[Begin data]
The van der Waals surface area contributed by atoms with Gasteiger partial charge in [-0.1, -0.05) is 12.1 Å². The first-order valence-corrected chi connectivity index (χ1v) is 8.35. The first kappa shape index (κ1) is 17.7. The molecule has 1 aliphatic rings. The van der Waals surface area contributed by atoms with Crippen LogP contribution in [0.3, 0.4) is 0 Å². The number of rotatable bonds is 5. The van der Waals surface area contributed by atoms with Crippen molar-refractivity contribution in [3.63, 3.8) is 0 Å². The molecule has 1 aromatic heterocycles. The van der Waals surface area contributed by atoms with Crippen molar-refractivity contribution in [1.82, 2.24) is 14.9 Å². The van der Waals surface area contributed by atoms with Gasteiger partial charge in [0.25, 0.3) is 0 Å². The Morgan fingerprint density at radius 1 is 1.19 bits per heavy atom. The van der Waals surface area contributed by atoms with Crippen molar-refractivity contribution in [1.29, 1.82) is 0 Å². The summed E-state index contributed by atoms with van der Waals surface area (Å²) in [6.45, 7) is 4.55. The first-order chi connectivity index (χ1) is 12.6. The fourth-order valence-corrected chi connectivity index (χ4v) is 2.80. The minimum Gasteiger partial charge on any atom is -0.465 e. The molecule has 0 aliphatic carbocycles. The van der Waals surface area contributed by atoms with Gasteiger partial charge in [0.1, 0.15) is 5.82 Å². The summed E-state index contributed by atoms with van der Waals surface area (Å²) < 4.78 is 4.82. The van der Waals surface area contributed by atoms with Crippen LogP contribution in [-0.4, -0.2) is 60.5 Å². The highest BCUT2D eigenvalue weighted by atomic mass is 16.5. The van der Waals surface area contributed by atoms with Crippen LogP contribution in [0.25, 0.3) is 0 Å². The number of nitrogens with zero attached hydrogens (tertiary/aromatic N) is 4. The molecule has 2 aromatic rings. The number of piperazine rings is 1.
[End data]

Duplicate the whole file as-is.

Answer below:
The van der Waals surface area contributed by atoms with Gasteiger partial charge in [-0.1, -0.05) is 12.1 Å². The first-order valence-corrected chi connectivity index (χ1v) is 8.35. The first kappa shape index (κ1) is 17.7. The molecule has 1 aliphatic rings. The van der Waals surface area contributed by atoms with Crippen LogP contribution in [0.3, 0.4) is 0 Å². The number of rotatable bonds is 5. The van der Waals surface area contributed by atoms with Crippen molar-refractivity contribution in [3.63, 3.8) is 0 Å². The molecule has 1 aromatic heterocycles. The van der Waals surface area contributed by atoms with Crippen molar-refractivity contribution in [1.82, 2.24) is 14.9 Å². The van der Waals surface area contributed by atoms with Gasteiger partial charge in [0.25, 0.3) is 0 Å². The Morgan fingerprint density at radius 1 is 1.19 bits per heavy atom. The van der Waals surface area contributed by atoms with Crippen molar-refractivity contribution in [1.29, 1.82) is 0 Å². The summed E-state index contributed by atoms with van der Waals surface area (Å²) in [6.45, 7) is 4.55. The first-order chi connectivity index (χ1) is 12.6. The fourth-order valence-corrected chi connectivity index (χ4v) is 2.80. The minimum Gasteiger partial charge on any atom is -0.465 e. The molecule has 0 aliphatic carbocycles. The van der Waals surface area contributed by atoms with Gasteiger partial charge in [0.1, 0.15) is 5.82 Å². The summed E-state index contributed by atoms with van der Waals surface area (Å²) < 4.78 is 4.82. The van der Waals surface area contributed by atoms with Crippen LogP contribution in [-0.4, -0.2) is 60.5 Å². The highest BCUT2D eigenvalue weighted by atomic mass is 16.5. The van der Waals surface area contributed by atoms with Crippen LogP contribution in [0.25, 0.3) is 0 Å². The number of nitrogens with zero attached hydrogens (tertiary/aromatic N) is 4. The molecule has 2 aromatic rings. The number of piperazine rings is 1.